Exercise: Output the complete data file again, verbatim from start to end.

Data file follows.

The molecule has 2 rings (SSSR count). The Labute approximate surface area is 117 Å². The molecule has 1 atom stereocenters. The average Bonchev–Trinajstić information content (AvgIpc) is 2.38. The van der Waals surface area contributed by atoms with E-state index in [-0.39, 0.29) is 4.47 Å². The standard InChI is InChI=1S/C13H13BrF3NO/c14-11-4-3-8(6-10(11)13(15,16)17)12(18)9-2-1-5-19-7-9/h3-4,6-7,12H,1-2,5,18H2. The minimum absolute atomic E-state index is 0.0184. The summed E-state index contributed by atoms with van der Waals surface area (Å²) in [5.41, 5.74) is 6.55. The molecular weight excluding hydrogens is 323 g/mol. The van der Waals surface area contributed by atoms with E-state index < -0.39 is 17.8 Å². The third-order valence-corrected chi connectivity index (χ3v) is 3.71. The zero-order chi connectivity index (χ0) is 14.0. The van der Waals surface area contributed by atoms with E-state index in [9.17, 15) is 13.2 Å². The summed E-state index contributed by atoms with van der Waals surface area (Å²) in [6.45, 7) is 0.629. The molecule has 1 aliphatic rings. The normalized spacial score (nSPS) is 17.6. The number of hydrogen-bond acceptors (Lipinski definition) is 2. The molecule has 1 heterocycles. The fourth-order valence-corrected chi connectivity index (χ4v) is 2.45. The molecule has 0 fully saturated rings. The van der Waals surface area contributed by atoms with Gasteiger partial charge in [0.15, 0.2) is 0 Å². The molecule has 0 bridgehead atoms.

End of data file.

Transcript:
The molecule has 2 rings (SSSR count). The Labute approximate surface area is 117 Å². The molecule has 1 atom stereocenters. The average Bonchev–Trinajstić information content (AvgIpc) is 2.38. The van der Waals surface area contributed by atoms with E-state index in [-0.39, 0.29) is 4.47 Å². The standard InChI is InChI=1S/C13H13BrF3NO/c14-11-4-3-8(6-10(11)13(15,16)17)12(18)9-2-1-5-19-7-9/h3-4,6-7,12H,1-2,5,18H2. The minimum absolute atomic E-state index is 0.0184. The summed E-state index contributed by atoms with van der Waals surface area (Å²) in [5.41, 5.74) is 6.55. The molecular weight excluding hydrogens is 323 g/mol. The van der Waals surface area contributed by atoms with E-state index < -0.39 is 17.8 Å². The third-order valence-corrected chi connectivity index (χ3v) is 3.71. The zero-order chi connectivity index (χ0) is 14.0. The van der Waals surface area contributed by atoms with E-state index in [9.17, 15) is 13.2 Å². The summed E-state index contributed by atoms with van der Waals surface area (Å²) in [6.45, 7) is 0.629. The molecule has 1 aliphatic rings. The normalized spacial score (nSPS) is 17.6. The number of hydrogen-bond acceptors (Lipinski definition) is 2. The molecule has 1 heterocycles. The fourth-order valence-corrected chi connectivity index (χ4v) is 2.45. The molecule has 0 fully saturated rings. The van der Waals surface area contributed by atoms with Gasteiger partial charge in [0.15, 0.2) is 0 Å². The molecule has 0 bridgehead atoms.